Maya Jackson- Gibson [00:20:31] It was handled by doing a lot of curfews and some lockdowns and travel restrictions. Fortunately, Botswana didn't get hit with the COVID pandemic until late, like it didn't really start or the numbers since are increasing it. I would say until like late 2020, early 2021. And so they were doing the lockdowns. You weren't really able to travel to like different regions of the country without having a specific verification like pass and just like a lot of masking and social distancing. And then once the vaccination rollout happened, then obviously people started to get their vaccines as well. 

Rob Murphy, MD [00:21:08] Do you see a big difference to how it was handled there compared to here in the United States? 

Maya Jackson- Gibson [00:21:12] No, they implemented a lot of the same measures. I would say that I didn't really see like too much of a difference. I think what I noticed seeing in the global health sphere, there's no better time to understand global health, better than being in a place during a global pandemic and getting to really understand what it means to be in the global north and the global south, or being in a low to middle income country and not having access to vaccines. I, fortunately, was able to get a fully vaccinated before I left for Botswana, and that was December of 2020 to January 2021. But most of the people that I knew when I was living there didn't get vaccinated until June or July of 2021. And a lot of these people were like doctors from different countries, like doing work in Botswana, researchers, even a lot of the local people. There was just no access to vaccines, and when there was, there was a small amount and they would go very quickly to the highest risk group being in that situation, sitting with my privilege and understanding that like, wow, there's still maybe 20 percent of the population is vaccinated. 

Rob Murphy, MD [00:22:08] You've had this experience. What advice do you have for younger students, medical students or even undergraduate students who are just embarking or planning on going to medical school? What would you tell them if they were interested in global health? 

Maya Jackson- Gibson [00:22:21] If you're interested in global health I would first encourage you to talk to a lot of people, a lot of potential mentors that are in the global health space because there are several different permutations of what a global health career looks like when people start global health, how they've transitioned into it or out of it, or what their goals of global health have been or are now or how they see them changing. So I think just understanding that global health doesn't mean just like, oh, you get to go to a different country to help people for three or four weeks, but that there's a lot of thought and intention that should be going behind why you're going to a certain country and why you're doing what you're doing. Just having that intention or understanding the thought behind those intentions, I think is really important before you even start, before you even think about doing a project, so not getting too far ahead of yourself. What that understanding, if you're still interested in the hard work that goes behind a career or in global health, then definitely seek out those experiences. Look at doing your four to six week experience. Maybe if you are still interested after that, apply for a Fogarty or Fulbright Fellowship. Maybe go back to the same country at fostering those relationships, doing those things of the like. The more contacts that you have with the same organization or the same country, it becomes a more enriching experience for you. But also you get to see how you're helping the people on the ground and how your work can actually be having a direct impact on patient care or new discoveries and whatever field of research that you're in. Just thinking about it in that sense and don't shy away from opportunities because they might be scary or hard, because in most times you'll have a lot of research mentors to help you along the way.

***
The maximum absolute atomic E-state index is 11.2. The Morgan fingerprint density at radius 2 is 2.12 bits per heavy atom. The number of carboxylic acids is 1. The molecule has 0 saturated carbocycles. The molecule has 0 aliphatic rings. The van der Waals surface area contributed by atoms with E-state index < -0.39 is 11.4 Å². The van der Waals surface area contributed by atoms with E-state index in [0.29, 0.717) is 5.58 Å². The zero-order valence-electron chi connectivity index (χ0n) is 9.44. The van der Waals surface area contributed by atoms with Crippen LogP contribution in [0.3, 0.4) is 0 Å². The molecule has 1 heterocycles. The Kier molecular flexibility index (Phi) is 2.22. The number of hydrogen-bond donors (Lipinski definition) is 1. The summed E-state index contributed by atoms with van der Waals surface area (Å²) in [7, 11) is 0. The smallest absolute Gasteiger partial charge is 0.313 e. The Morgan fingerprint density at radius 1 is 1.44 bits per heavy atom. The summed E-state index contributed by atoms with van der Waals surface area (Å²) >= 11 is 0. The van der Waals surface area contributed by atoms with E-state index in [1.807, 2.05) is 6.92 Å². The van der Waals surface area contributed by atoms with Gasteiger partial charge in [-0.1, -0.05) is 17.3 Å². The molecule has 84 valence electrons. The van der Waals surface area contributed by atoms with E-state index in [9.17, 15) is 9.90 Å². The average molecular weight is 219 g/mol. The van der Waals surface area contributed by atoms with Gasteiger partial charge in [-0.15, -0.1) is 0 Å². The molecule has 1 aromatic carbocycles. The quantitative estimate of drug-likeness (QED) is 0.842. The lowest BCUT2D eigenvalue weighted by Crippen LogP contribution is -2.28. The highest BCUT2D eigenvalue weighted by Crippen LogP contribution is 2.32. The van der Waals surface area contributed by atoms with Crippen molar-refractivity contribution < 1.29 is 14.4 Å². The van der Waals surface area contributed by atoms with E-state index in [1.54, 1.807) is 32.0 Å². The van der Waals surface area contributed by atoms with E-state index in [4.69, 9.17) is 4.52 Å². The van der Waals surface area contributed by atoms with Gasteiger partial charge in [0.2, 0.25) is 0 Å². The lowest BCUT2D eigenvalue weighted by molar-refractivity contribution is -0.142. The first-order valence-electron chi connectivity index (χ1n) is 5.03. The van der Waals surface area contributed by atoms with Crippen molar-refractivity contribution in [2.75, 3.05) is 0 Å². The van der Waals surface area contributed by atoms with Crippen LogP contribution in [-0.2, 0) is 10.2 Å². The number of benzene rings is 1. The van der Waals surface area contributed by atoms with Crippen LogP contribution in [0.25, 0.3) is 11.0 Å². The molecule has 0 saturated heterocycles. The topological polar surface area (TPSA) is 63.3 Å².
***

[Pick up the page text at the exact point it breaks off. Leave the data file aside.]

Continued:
Rob Murphy, MD [00:23:53] We we always encourage as much as possible continuity. Like a lot of M1s the first year medical students at fourth year medical students do rotations, and a lot of times they do both. And we always encourage continuity. We think it's the best way going forward. Another area that you're very active in is advocating for underrepresented minorities in medicine. And how has that played in with your work? 

Maya Jackson- Gibson [00:24:18] I feel like the disparity of even getting into medicine, the landscape of medicine is so stark. I mean, there are barriers from the get go for a lot of black and brown students to even get into the field of medicine. Not specifically just that the doctor part, but nurses, respiratory therapists X, Y and Z. And so I have been really passionate about just giving young people exposure and to like, what an idea, a career in the health care field, to even look like. A lot of the issues that I'm finding with them, with us, or just with the population that I work with the adolescent girls and young women, it's just access to opportunity. Like one, the opportunity to get PreP right? The opportunity to have good antenatal care, the opportunity to be seen by the correct health care professional really translates to pre-med kids. Like, do you have the exposure to the mentors? Do you have the exposure to being in the clinical field or just different health care settings like. I feel like a lot of people put pressure on themselves that it's doctor or nothing, but there are so many valuable careers in other aspects of health care that don't people don't have the access or the vision to because they don't see themselves doing it. The piece of education and providing people with education so they can make informed decisions is really parallel. And like both populations that I work in. 

Rob Murphy, MD [00:25:34] Question about your overall person and the importance of, I mean, you work very hard. Medical school is tough. You did all these international rotations, but there's there's more to life than medicine and going to school and doing research projects. Can you tell us a little bit about any kind of your hobbies or interests outside of medicine and how that affects you?